Mr. Katyal’s response:

Certainly before 1959, I think that’s right. But as our brief explains, after Barr v. Mateo, lower court after lower court said the — said that official immunity extends to nondiscretionary functions. And in the Westfall decision, to be sure, Justice Ginsburg, this Court said that it was limited to discretionary functions, but Congress quickly repudiated that and said that the Court got it actually wrong and —

Id. If that’s the case, then tribal interests should breathe a sigh of relief.

Congress’s power and wisdom. In Kiowa and Bay Mills, the Supreme Court deferred to Congress’s wisdom and power under the Indian Commerce Clause and the trust relationship to address the metes and bounds of tribal immunity. Respondent’s counsel argued persuasively that Congress’s power over state immunity is constrained by the Eleventh Amendment, but no such constraint exists for tribal immunity (at least under the Constitution — don’t forget the Treaty Power or the trust relationship). 

Respondent’s counsel made the case for this question to be a policy question reserved for Congress:

MR. KATYAL: Well, I — I think the — the first point is that their argument is so sweeping it extends not just to drivers, it extends to tribal judges, it extends to tribal prosecutors, and, yes, it extends even to drivers of emergency vehicles. The Ninth Circuit and Tenth Circuit amicus brief talks about police and fire and all sorts of tribal things in which you actually would, Justice Alito, for sure, I think, want them to be fearless in saving peoples’ lives and things like that. And, yes, there are times there are rough edges to any immunity doctrine in which you can say, well, in this case how is that policy being served. I mean take this Court’s decision in Imbul v. Packman, which had the, you know, grossest facts imaginable. A — you know, a state prosecutor who’s fabricating evidence, which this Court said unanimously that that person was absolutely immune. *** And here, as long as the person is a tribal employee and as long as — is — and because the State of Connecticut does have a remedy against any sort of concerns, so if they were concerned about your situation about fearless driving, they can do — and negotiate in the compact, as New Mexico has done, for something else and say, look, we want this channeled into State court, we insist that you waive immunity, there are a host of remedies that are available to States in this circumstance and, indeed, Connecticut availed themselves of them in this compact.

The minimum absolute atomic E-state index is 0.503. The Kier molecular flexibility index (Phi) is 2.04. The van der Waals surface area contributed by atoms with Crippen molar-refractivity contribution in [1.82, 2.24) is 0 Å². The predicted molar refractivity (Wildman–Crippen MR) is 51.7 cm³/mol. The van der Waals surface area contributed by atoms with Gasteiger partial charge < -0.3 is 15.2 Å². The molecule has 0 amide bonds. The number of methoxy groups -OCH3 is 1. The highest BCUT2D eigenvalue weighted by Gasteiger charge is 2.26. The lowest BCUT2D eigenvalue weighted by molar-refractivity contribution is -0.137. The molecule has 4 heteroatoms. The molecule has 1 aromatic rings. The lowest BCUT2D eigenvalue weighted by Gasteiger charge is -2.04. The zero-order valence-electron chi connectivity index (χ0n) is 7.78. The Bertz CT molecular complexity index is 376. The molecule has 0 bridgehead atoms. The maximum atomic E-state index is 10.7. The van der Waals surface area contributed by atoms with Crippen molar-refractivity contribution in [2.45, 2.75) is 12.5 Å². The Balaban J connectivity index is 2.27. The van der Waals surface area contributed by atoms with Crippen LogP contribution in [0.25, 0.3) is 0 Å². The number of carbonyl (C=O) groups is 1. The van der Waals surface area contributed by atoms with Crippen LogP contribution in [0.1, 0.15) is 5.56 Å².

Tr. at 48-49. And here:

It does matter absolutely, Justice Sotomayor, in the State context what label you put on it, because if it’s sovereign immunity, Congress can’t abrogate it, they have Eleventh Amendment protections. But that’s not true with respect to tribes; that is, Congress’s power is plenary, whether you call it official immunity or sovereign immunity. And so for that reason, we think the Court should get into it here and — and affirm what the courts have said.

Id. at 45.

Real party in interest. Tribal interests in these and related cases have been saying that the tribe is the real party in interest that will pay the actual damages in the event a tribal employee is sued in their individual capacity, thereby invoking sovereign immunity law and policy interests. Again and again, the Justices seemed nominally supportive of this proposition. Justice Alito: Continue reading

Ninth Circuit Briefs in Bodi v. Shingle Springs Band of Miwok Indians — Whether Removal To Federal Court Waives Immunity


Shingle Springs Opening Brief

Puyallup and Arctic Slope Amicus Brief

Bodi Answering Brief

Shingle Springs Reply

Lower court materials here.


Ninth Circuit Opening Brief In Appeal Of Ruling That Removal To Federal Court Waives Immunity

Here is the opening brief in Bodi v. Shingle Springs Band of Miwok Indians: